Apollo program[edit]

Gordon was subsequently assigned as backup Command Module Pilot for Apollo 9. In November 1969, he flew as Command Module Pilot of Apollo 12, the second crewed mission to land on the Moon. While his crewmates, Pete Conrad and Alan Bean, landed in the Ocean of Storms, Gordon remained in lunar orbit aboard the Command Module Yankee Clipper, photographing tentative landing sites for future missions.[5]

After Apollo 12, Gordon was assigned as backup Commander of Apollo 15. He was slated to walk on the Moon as Commander of Apollo 18, but that mission was canceled because of budget cuts.[9]

Pete Conrad, Dick Gordon, and Alan Bean pose with their Apollo 12 Saturn V Moon rocket in the background on the pad at Cape Canaveral on 29 October 1969

Gordon logged a total of 315 hours and 53 minutes in space, of which 2 hours and 41 minutes were spent in EVA.[5]

Astronaut office[edit]

After his flights, Gordon worked in the astronaut office. He became the chief of advanced programs in 1971. Gordon worked on the design of the Space Shuttle.[10]

He retired from NASA and the U.S. Navy in January 1972.[5]

Post-NASA career[edit]

After leaving NASA, Gordon served as Executive Vice President of the New Orleans Saints Professional Football Club in the National Football League (1972–1976);[3] was General Manager of Energy Developers, Limited (EDL), a Texas Partnership involved in a joint venture with Rocket Research Corporation for the development of a liquid chemical explosive for use in the oil and gas industry (1977); President of Resolution Engineering and Development Company (REDCO), which provided design and operational requirements for wild oil well control and fire fighting equipment onboard large semisubmersible utility vessels (1978); following REDCO merger with Amarco Resources, Gordon assumed the additional duties of Vice President of Marketing, Westdale, an oil well servicing subsidiary of AMARCO operating in North Central Texas and Oklahoma, and also served as Vice President for Operations, Texas Division (1980); served as Director, Scott Science and Technology, Inc., Los Angeles Division (1981–1983).[5]

In March 1982 he became President of Astro Sciences Corporation. This company provides a range of services including engineering, project management, project field support teams, to software and hardware system design for control room applications. In the summer of 1984, Gordon was a technical advisor for and played the part of "Capcom" in the CBS miniseries Space by James A. Michener.[5]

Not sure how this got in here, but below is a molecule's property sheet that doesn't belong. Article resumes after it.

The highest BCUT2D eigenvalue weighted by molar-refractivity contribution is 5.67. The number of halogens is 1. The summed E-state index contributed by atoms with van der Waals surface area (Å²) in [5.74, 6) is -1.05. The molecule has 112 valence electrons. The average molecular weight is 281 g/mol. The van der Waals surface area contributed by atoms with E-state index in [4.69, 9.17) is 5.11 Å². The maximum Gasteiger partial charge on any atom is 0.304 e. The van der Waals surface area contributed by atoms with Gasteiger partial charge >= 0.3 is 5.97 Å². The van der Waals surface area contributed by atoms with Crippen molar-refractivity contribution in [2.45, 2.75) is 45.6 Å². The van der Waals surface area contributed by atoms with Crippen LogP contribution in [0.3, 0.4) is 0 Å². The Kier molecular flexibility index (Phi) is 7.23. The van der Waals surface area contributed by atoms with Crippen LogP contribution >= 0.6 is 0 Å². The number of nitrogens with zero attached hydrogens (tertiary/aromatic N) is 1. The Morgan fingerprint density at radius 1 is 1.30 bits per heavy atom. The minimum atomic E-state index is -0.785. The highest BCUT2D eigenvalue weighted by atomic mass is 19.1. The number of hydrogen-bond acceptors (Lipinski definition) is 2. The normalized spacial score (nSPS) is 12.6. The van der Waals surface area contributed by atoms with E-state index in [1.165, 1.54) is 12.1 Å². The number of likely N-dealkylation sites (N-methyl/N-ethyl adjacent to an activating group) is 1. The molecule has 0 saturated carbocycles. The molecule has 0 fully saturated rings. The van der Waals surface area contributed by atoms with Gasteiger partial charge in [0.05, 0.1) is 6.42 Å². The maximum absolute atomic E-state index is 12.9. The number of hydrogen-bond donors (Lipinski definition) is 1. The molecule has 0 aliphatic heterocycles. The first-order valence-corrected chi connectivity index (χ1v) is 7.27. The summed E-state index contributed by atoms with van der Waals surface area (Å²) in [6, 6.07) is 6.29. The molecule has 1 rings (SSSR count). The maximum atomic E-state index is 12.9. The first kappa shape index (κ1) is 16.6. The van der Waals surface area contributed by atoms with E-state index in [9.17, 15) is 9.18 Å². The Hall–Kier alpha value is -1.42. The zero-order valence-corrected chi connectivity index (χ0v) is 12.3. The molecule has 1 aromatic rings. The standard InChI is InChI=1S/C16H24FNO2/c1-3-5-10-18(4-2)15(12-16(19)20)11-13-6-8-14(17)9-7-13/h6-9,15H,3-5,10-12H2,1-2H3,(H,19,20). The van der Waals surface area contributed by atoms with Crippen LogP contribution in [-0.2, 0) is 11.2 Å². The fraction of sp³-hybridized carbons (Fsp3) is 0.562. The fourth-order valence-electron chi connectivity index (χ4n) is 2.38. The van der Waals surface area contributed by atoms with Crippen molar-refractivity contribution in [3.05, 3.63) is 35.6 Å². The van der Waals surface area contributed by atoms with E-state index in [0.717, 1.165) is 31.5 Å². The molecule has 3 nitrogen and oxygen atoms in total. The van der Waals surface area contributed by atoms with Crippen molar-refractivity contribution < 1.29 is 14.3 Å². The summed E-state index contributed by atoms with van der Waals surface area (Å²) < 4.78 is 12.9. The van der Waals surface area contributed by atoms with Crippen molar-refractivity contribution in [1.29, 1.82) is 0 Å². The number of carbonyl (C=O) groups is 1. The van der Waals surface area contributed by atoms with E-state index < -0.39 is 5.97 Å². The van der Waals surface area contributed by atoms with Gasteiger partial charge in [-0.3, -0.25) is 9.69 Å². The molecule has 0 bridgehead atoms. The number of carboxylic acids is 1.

Gordon served as Chairman and co-Chairman of the Louisiana Heart Fund, Chairman of the March of Dimes (Mother's March), Honorary Chairman for Muscular Dystrophy, and on the boards of directors for the Boy Scouts of America and Boys' Club of Greater New Orleans.[5]

Personal life and death[edit]

From his marriage (which ended in divorce) to his first wife Barbara Field, who died in 2014, Gordon had six children.[3][11] He died in San Marcos, California on November 6, 2017, at the age of 88.[3][8][12] He was survived by five of his children, Carleen Trevino, Richard, Lawrence, Thomas and Diane Briggs; his sisters Barbara Pethick and Mary Frederick, and brother Norman; and two stepchildren, Traci and Christopher, from his second wife Linda,[3] who died on September 12, 2017.[12] His hobbies included water skiing and golf.[5] He was buried at Arlington National Cemetery.[13]


Gordon was a fellow of the American Astronautical Society, an associate fellow of Society of Experimental Test Pilots and a member of the Navy League.[5]

Awards and honors[edit]

Grave of Capt. Richard Francis Gordon Jr. at Arlington National Cemetery

Gordon was inducted into the International Space Hall of Fame with nine of his Gemini astronaut colleagues in 1982.[16] He was inducted into the United States Astronaut Hall of Fame on March 19, 1993.[17][18]

In media[edit]

In the 1998 HBO miniseries From the Earth to the Moon Gordon was played by Tom Verica.[19]

Books authored[edit]